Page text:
By Kim McIsaac
Please don't tell me you are sorry if I tell you my daughter had autism , I interpret that as you are sorry for my daughter. Yes I grieved as her mother that is my right not yours. I want you to celebrate my daughter I am proud of her and adore her. If I confide in you a difficult situation or struggle she is having, then it ok to say sorry but never for her.
We do not live a sad life. It is at times a hard life, I won't deny that. We have lots of trials and tribulations just like everyone else. Our life is just different. We celebrate every accomplishment. We laugh and love and are grateful for every success.
Autism affects the whole family. The siblings endure a lot. Try to include them when you can. It encompasses us all and we try very hard as parents to give everyone what they need but sometimes it is an impossible task. The siblings are the true unsung heroes in this life.
Autism is perplexing and mysterious. It does not discriminate. It is nothing we did or didn't do. It does not come from over use of a tablet, autism was around long before iPads existed. It doesn't always make sense, even to us. Please don't make comments on your theories about our parenting , we carry enough guilt ourselves. Believe me no one could scrutinize or judge us harder then we already do to ourselves.
Autism is a spectrum , and yes they can be labeled mild, moderate, or severe , but it's not linear. It looks different for everyone. Each individual has their own struggles, strengths and experiences. It is an invisible disability and you can't always see the whole picture. Yes of course there are similarities but there are way more differences. Do not presume to know our journey because you know someone else with autism.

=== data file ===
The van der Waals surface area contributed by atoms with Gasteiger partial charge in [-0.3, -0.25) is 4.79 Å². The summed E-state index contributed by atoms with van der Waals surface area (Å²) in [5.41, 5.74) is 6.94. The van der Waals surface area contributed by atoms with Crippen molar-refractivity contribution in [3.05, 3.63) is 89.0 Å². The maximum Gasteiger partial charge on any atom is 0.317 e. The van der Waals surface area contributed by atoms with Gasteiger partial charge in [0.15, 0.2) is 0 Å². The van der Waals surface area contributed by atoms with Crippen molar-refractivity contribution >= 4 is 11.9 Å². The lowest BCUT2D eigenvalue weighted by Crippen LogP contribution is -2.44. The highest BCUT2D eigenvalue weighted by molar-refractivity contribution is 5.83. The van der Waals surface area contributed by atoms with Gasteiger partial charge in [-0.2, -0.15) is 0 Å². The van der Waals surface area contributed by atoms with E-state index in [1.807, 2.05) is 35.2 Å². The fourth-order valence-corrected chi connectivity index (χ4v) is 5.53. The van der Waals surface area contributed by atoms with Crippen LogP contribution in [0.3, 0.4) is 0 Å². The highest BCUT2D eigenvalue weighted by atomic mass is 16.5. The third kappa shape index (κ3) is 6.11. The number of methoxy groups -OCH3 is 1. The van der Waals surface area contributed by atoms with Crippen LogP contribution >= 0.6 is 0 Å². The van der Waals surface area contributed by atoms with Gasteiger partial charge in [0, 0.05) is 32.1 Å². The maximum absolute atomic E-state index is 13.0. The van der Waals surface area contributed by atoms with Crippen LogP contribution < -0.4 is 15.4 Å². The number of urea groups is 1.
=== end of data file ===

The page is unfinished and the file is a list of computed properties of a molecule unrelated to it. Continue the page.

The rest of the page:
As we walk into autism awareness month , I do it with pride. I am more than happy to talk about our differences. I want the world to understand our journey. Compassion and kindness go a long long way in this complicated , beautiful, and colorful life.
Hi my name is Kim , I am married with 4 children one who is a young adult with non verbal autism . We live Massachusetts and I work full time as a director of a daycare . I have a Facebook page that follows the progress my daughter has made while making transitions into the scary world of an adult with a disability. She has made incredible progress beginning with words coming at the age of 21 . I want to spread awareness of severe autism while giving others hope as we ride this crazy autism rollercoaster with all the joy and heartache that comes along with it . You can follow our journey on Facebook Autism adventures with Alyssa and